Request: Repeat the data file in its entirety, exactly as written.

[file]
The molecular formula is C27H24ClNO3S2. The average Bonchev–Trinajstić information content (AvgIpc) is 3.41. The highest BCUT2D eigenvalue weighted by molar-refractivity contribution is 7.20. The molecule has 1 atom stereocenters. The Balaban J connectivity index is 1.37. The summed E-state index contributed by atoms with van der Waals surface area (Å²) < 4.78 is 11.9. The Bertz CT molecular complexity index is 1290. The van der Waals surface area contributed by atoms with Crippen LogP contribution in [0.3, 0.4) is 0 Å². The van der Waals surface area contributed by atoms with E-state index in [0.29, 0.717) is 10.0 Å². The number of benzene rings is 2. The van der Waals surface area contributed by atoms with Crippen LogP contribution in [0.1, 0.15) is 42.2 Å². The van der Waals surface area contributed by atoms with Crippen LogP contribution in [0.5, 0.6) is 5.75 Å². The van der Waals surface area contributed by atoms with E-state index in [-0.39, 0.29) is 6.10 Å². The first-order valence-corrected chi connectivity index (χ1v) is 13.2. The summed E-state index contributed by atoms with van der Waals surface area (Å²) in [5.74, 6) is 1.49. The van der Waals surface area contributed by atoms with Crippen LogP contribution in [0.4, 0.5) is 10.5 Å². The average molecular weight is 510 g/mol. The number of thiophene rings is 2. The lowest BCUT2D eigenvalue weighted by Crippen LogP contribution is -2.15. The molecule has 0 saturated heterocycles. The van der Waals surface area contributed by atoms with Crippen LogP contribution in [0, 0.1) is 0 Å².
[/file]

The molecular formula is C27H24ClNO3S2. The average Bonchev–Trinajstić information content (AvgIpc) is 3.41. The highest BCUT2D eigenvalue weighted by molar-refractivity contribution is 7.20. The molecule has 1 atom stereocenters. The Balaban J connectivity index is 1.37. The summed E-state index contributed by atoms with van der Waals surface area (Å²) < 4.78 is 11.9. The Bertz CT molecular complexity index is 1290. The van der Waals surface area contributed by atoms with Crippen LogP contribution in [0.3, 0.4) is 0 Å². The van der Waals surface area contributed by atoms with E-state index in [0.29, 0.717) is 10.0 Å². The number of benzene rings is 2. The van der Waals surface area contributed by atoms with Crippen LogP contribution in [0.1, 0.15) is 42.2 Å². The van der Waals surface area contributed by atoms with Crippen LogP contribution in [0.5, 0.6) is 5.75 Å². The van der Waals surface area contributed by atoms with E-state index in [-0.39, 0.29) is 6.10 Å². The first-order valence-corrected chi connectivity index (χ1v) is 13.2. The summed E-state index contributed by atoms with van der Waals surface area (Å²) in [5.74, 6) is 1.49. The van der Waals surface area contributed by atoms with Crippen LogP contribution in [0.4, 0.5) is 10.5 Å². The average molecular weight is 510 g/mol. The number of thiophene rings is 2. The lowest BCUT2D eigenvalue weighted by Crippen LogP contribution is -2.15. The molecule has 0 saturated heterocycles. The van der Waals surface area contributed by atoms with Crippen LogP contribution in [0, 0.1) is 0 Å².